Gardening is a journey, not a destination.

Repeat with me:

Gardening is a journey, not a destination.

So remember the learning curve and give yourself a huge break. Now go get some more plants and try again because they don’t grow on trees, they ARE trees.

If you like everything miniature garden, join us to receive your free Mini Garden Gazette newsletter here. You’ll get a free PDF just for signing up.

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Growing Small in Different Ways with Indoor Bonsai

Bountiful bonsai is different way to grow fruit trees indoors with limited space.

Growing Small in Different Ways with Indoor Bonsai

The new hobby of miniature gardening overlaps many different types of gardening and brings them together into one very special package. One of those forms is the art of bonsai, what we call the godfather of miniature gardening, an ancient art form of gardening small started centuries ago in China.Miniature Gardening with Janit Calvo

We insist on calling bonsai “art” because of the strict rules applied, as well as the commitment and focus needed to sustain it. Bonsai literally means ‘tray-plant’ and it’s the shallow tray in proportion to the tree that defines a true bonsai. You’ll find some call a small tree in any pot bonsai, but if you return to the literal translation, there is no question about the definition of true bonsai.

But with miniature gardening, we can have our bonsai and go on vacation too. We plant our young trees in deeper pots and let the trunks thicken while it lifts the tree canopy off the ground, the branches develop gradually, and you get the look of bonsai without the unyielding maintenance schedule. So, when I was sent this interesting book to review, I knew it was right up my alley. I’ll never pass a fruit tree at the garden center again without considering the potential.

Bountiful Bonsai: Create Instant Indoor Container Gardens with Edible Fruits, Herbs and Flowers by Richard W. Bender (Tuttle Publishing, 2014) is a fun way to enjoy the art of bonsai – and you can eat it too.

The author Richard Bender includes a long list of edible plants you can bonsai for indoors.

The focus of the book is edible trees that can be grown indoors, a very fun idea made achievable, thanks to the author, Richard Bender. Richard takes you through the true art of bonsai, and then explains how you can achieve the look of bonsai quickly, with a few compromises.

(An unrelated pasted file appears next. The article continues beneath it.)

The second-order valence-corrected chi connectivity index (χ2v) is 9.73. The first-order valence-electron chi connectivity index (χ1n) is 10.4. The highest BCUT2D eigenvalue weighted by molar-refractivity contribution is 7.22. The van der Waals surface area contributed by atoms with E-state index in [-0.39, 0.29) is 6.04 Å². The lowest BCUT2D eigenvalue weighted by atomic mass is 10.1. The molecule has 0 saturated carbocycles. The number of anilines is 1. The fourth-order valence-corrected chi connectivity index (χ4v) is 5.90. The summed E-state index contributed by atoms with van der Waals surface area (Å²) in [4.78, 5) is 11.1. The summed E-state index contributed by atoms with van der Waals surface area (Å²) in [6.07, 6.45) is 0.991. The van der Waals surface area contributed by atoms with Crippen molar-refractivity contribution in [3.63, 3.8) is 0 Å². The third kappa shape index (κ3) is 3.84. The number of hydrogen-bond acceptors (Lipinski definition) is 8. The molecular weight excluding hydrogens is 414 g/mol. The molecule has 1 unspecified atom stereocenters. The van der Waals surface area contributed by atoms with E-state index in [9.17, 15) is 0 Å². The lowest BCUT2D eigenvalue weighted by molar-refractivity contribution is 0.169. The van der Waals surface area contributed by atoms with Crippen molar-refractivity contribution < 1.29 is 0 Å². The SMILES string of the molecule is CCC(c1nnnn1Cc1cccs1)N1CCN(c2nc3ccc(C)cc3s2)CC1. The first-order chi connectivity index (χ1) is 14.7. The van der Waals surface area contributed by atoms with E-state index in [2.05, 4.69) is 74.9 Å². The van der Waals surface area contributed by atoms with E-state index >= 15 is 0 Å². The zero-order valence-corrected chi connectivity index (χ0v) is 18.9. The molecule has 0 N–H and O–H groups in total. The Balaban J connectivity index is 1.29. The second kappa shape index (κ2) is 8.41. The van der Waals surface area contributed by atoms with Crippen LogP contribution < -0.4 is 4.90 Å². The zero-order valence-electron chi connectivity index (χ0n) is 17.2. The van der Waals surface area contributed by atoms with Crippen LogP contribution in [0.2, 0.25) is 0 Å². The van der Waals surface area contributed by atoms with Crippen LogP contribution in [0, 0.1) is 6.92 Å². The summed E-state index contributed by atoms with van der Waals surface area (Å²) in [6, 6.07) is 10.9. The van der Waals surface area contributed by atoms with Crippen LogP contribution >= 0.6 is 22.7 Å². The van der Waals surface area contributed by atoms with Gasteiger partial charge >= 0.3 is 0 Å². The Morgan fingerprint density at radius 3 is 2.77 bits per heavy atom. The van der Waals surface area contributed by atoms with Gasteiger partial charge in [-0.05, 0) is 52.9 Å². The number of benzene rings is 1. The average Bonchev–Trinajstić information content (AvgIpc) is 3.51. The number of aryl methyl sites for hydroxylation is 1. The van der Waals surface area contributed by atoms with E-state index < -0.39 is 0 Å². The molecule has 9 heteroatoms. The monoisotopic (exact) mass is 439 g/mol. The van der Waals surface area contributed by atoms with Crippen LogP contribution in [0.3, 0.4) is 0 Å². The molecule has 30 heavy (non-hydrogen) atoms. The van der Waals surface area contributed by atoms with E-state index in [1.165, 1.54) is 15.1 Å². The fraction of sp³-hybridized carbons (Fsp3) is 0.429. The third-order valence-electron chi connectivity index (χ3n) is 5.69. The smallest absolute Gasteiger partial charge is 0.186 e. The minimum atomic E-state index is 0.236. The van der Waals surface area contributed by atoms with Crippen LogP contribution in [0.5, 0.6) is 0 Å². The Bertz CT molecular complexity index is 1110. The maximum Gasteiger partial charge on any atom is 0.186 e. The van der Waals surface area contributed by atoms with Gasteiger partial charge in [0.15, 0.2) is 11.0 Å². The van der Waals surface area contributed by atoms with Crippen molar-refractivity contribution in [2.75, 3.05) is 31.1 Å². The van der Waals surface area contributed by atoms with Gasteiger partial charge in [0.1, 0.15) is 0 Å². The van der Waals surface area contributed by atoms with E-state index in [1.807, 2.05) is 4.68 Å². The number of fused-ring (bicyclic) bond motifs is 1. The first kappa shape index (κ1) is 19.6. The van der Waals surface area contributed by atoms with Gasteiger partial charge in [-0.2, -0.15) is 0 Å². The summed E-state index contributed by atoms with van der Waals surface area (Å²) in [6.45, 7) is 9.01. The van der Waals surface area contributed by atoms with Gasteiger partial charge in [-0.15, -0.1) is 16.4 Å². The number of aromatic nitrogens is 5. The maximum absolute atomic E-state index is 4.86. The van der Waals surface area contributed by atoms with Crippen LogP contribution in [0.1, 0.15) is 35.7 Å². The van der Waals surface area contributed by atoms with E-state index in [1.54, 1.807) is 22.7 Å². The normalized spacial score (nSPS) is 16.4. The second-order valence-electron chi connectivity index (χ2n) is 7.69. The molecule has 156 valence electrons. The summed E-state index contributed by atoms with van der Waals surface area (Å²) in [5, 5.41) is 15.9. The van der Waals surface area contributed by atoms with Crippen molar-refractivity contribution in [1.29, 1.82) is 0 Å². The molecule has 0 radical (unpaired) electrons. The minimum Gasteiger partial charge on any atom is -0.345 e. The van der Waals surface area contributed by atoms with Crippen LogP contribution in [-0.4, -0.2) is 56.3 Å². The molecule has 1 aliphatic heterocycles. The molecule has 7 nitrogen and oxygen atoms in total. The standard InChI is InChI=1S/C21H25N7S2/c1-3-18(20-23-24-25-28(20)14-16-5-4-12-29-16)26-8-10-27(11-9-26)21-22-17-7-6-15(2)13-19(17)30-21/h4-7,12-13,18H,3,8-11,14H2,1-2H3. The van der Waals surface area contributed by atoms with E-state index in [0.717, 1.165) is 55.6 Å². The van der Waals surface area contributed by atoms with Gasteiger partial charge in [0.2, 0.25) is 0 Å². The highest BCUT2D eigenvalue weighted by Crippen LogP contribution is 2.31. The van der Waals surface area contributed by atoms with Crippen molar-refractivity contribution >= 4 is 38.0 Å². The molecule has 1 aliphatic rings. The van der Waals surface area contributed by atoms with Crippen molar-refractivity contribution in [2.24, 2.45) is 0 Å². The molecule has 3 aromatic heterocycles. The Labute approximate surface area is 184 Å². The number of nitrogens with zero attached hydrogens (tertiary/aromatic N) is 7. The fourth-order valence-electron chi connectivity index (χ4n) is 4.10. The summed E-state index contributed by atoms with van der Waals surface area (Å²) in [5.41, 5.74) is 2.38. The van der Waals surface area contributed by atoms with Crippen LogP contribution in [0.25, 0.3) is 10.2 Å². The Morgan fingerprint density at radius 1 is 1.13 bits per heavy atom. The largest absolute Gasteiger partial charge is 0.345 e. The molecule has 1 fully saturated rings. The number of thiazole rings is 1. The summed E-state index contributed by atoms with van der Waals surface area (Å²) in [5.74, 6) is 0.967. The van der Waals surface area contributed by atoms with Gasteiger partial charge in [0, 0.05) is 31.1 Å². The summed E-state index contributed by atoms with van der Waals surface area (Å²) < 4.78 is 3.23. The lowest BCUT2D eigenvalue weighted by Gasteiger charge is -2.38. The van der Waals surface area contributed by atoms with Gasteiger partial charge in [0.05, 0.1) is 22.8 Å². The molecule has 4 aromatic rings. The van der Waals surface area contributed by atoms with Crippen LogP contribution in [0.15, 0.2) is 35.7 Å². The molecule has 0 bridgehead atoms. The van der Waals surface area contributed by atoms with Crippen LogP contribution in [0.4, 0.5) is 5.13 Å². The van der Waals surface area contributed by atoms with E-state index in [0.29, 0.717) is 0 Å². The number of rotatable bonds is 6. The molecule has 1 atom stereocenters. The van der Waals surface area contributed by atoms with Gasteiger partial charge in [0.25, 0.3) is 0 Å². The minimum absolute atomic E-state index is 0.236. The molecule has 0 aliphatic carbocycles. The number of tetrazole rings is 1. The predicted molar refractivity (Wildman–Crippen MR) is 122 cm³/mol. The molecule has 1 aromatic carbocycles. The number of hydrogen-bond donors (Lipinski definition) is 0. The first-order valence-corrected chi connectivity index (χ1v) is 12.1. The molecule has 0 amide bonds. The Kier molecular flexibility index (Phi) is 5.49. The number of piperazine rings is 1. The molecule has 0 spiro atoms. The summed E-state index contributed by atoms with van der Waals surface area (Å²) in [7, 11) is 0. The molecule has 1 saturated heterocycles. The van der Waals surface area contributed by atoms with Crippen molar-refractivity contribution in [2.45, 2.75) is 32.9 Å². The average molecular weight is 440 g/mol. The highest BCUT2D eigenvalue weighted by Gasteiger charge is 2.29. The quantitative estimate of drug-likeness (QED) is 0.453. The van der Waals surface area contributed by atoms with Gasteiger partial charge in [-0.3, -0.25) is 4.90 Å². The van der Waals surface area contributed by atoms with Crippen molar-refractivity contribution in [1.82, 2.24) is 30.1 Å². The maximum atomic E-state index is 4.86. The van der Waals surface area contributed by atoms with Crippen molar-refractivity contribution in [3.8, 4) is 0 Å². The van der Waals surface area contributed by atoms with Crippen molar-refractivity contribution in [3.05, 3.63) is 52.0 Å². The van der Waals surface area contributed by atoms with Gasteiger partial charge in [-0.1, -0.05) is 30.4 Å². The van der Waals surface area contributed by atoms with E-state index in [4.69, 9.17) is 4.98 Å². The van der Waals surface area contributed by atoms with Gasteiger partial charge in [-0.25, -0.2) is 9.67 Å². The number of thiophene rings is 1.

The book then lists a number of different kinds of plants that can be grown this way: cherries, oranges, guava, coffee, lemon, lime, figs, basil, thyme, mint bushes, the list goes on. Hungry yet? This may be the book to keep in the car just in case you come across a potential candidate at your local independent garden center. The number of different possibilities alone is inspiring in itself.

Richard doesn’t leave you there either. There is a chapter on long-term care that includes some easy indoor light ideas, planting, pruning and fertilizing, then followed by a chapter full of cooking ideas and more.

It’s a cute and inspiring book. If you are a foodie and a gardener, this book is for you. If you want to step into the world of bonsai, this is a great introduction to the art. Or, if you are like me and like growing different ways, this is for you. I can’t wait to see if I can build one into a miniature garden too.

Find it through our affiliate link on Amazon here.

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The Art of Miniatures with Caveman Al

Miniature Making with Caveman Al

“Rock Island” is a dream. There is a chair next to this display where you can get eye-level with the scene and enjoy all the tiny details.  See below for the list of fish and critters.

The Art of Miniatures with Caveman Al

“If it’s not built from scratch, I can’t call it art.”

– Caveman Al

We followed the line of pavers next to the parking lot behind the building. “She said it was in the alley.” Steve and I were apprehensive about nosing around, it looked like someone’s backyard. We passed another little walkway lined with roses and saw a man looking back at us through the door. I recognized him immediately and gave a little wave. “I saw that confused look on your faces and knew you were probably looking for me.” He opened the door and welcomed us into the cutest studio on earth.

Meet Caveman Al. He has been designing homes and miniature making since he was 8 years old. He doesn’t work in any particular size

Miniature Making with Caveman Al


– I think the project dictates the scale – and everything is made from scratch.